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News release from: 12/03/2024

Council agrees funding to protect cash machines

Council agrees funding to protect cash machines

Up to £100,000 has been allocated to better protect some of South Cambridgeshire’s cash machines from ram-raids.

The District Council’s Cabinet met this morning (Tuesday 12 March) and agreed to install heavy-duty planters in-front of some cash machines – starting with the ATM at the Co-op in School Lane, Cambourne.

There is support from the Co-op, landowners, and Cambourne Town Council for the installation at the School Lane site. Research into which other cash machines could also benefit from increased protection is continuing – and Town / Parish Councils will be closely involved in that process. Not all cash machine locations will be suitable for the planters due to the available space around them, land ownership or business preference.

The funding for the initiative is coming from the Cambridgeshire and Peterborough Combined Authority – which secured it from the Government’s UK Shared Prosperity Fund (SPF).

Cabinet members heard how several attacks on cash machines have occurred in South Cambridgeshire since summer 2023 - and others have occurred in neighbouring districts recently. Police are keen to reduce the vulnerability of ATMs in rural areas and to prevent, or at least hinder, attempts by thieves to cause damage and inconvenience to the affected communities.

Many cash machines that are attacked get lifted out by a telehandler – a heavy-duty forklift, widely used in farming – after a building is rammed by a vehicle. A heavy-duty planter would at least delay, if not prevent, the damage and theft.

South Cambridgeshire District Council’s Lead Cabinet Member for Communities, Cllr Bill Handley, said: “Cash machines remain important for many of us, despite the continued trend towards online banking. They provide an important service, especially for people who have problems with mobility or who are unable to use online services. Ram-raiding ATMs isn't just about stealing money; it's a destructive act that disrupts daily life and undermines our sense of security. I’m hopeful that this project will help prevent – or at least slow down – thieves, whilst also providing a pleasant addition to High Streets in the form of more plants and flowers.”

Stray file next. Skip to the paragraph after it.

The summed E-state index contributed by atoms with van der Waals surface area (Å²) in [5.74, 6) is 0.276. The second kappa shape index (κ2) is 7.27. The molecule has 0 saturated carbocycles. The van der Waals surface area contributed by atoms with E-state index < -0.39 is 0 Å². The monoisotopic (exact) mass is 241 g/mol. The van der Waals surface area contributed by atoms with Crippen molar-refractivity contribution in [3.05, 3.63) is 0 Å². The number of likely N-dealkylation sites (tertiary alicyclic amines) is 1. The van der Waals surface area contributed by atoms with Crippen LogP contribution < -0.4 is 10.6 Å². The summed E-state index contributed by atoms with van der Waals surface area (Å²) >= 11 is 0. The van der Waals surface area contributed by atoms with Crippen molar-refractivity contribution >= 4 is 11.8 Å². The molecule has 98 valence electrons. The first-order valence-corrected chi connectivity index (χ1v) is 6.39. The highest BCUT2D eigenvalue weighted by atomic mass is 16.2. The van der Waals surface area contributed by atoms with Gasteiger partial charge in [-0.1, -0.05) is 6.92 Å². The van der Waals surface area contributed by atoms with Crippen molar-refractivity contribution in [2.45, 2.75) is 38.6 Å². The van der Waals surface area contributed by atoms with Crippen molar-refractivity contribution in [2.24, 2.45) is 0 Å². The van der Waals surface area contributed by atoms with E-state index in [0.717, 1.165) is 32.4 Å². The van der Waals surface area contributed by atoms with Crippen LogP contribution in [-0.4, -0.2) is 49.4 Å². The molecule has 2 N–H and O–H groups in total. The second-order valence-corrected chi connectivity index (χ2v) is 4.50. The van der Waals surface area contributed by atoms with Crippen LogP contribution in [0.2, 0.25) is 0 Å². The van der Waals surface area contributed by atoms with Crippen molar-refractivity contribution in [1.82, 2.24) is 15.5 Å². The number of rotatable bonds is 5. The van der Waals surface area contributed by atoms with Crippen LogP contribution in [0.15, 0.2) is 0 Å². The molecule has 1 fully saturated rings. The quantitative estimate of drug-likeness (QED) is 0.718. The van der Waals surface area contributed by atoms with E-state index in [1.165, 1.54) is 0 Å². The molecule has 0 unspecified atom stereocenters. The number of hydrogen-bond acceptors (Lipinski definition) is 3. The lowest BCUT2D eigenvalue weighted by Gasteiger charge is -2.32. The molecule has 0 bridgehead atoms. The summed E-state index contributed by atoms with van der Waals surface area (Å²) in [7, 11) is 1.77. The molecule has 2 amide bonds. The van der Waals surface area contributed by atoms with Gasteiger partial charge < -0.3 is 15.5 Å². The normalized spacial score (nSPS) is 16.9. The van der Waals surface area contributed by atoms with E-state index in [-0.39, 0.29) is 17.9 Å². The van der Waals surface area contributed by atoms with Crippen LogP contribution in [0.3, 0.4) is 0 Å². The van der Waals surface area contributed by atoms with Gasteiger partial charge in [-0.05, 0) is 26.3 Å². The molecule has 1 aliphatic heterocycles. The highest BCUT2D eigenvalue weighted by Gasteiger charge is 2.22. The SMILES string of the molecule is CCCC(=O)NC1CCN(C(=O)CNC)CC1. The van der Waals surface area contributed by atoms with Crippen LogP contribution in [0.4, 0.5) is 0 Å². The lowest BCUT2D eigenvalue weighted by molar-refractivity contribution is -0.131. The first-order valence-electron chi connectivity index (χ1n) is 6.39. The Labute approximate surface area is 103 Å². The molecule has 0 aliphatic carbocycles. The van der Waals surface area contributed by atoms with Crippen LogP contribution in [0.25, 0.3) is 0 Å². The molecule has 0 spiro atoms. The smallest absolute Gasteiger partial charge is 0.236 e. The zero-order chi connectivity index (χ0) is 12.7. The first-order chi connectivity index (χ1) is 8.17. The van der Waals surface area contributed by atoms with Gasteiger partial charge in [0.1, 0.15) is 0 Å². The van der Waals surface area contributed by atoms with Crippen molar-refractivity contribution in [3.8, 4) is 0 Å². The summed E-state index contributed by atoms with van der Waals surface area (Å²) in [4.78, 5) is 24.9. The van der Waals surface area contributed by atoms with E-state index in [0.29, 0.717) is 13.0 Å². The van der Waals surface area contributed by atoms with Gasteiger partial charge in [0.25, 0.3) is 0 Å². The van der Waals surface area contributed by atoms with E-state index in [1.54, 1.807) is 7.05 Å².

Mayor of Cambridgeshire and Peterborough, Dr Nik Johnson, said: “Ram-raids on cash machines can be distressing for communities and often disproportionately impact the most vulnerable in our communities. I am delighted that through strong collaboration across a range of partner organisations we have been able to utilise Shared Prosperity Fund money to take steps to better protect cash machines. I hope the steps being taken give confidence and reassure to those communities impacted by previous ram-raids.”

Detective Chief Inspector Chris O’Brien from Cambridgeshire Police said: “This joint initiative is incredibly positive and highlights partner agencies working together to protect our communities. We know how much misery and devastation ATM thefts and ram raids can bring. This innovation and joint working showcases our commitment to tackling serious and organised crime within the county.”

The funding criteria for the SPF requires an improvement to the High Street. This project creates an obstacle to ATM theft – as well as improvements to the visual appearance of a High Street – along with a community project for the ongoing maintenance of the planters.

There are ways that the public can help police anticipate and stop ATM cash machines being ram-raided. You can:

  • install trackers on high-performance cars and heavy vehicles, such as Transits and flat beds, which could be used in a ram-raid.
  • raise concerns if anything doesn’t feel quite right, such as plant vehicles travelling during the hours of darkness, or that are not usually in the area and appear to have been left parked for a few days.
  • consider installing video doorbells or CCTV on your home, which could capture something vital.
  • report anything suspicious, including anyone taking photos or attaching ‘out of order’ signs to ATM machines.

If you have any information or concerns, report to Police online or call 101, quoting Op ATMosphere.

Always call 999 in an emergency.

For more information on joining an ATM Watch scheme, visit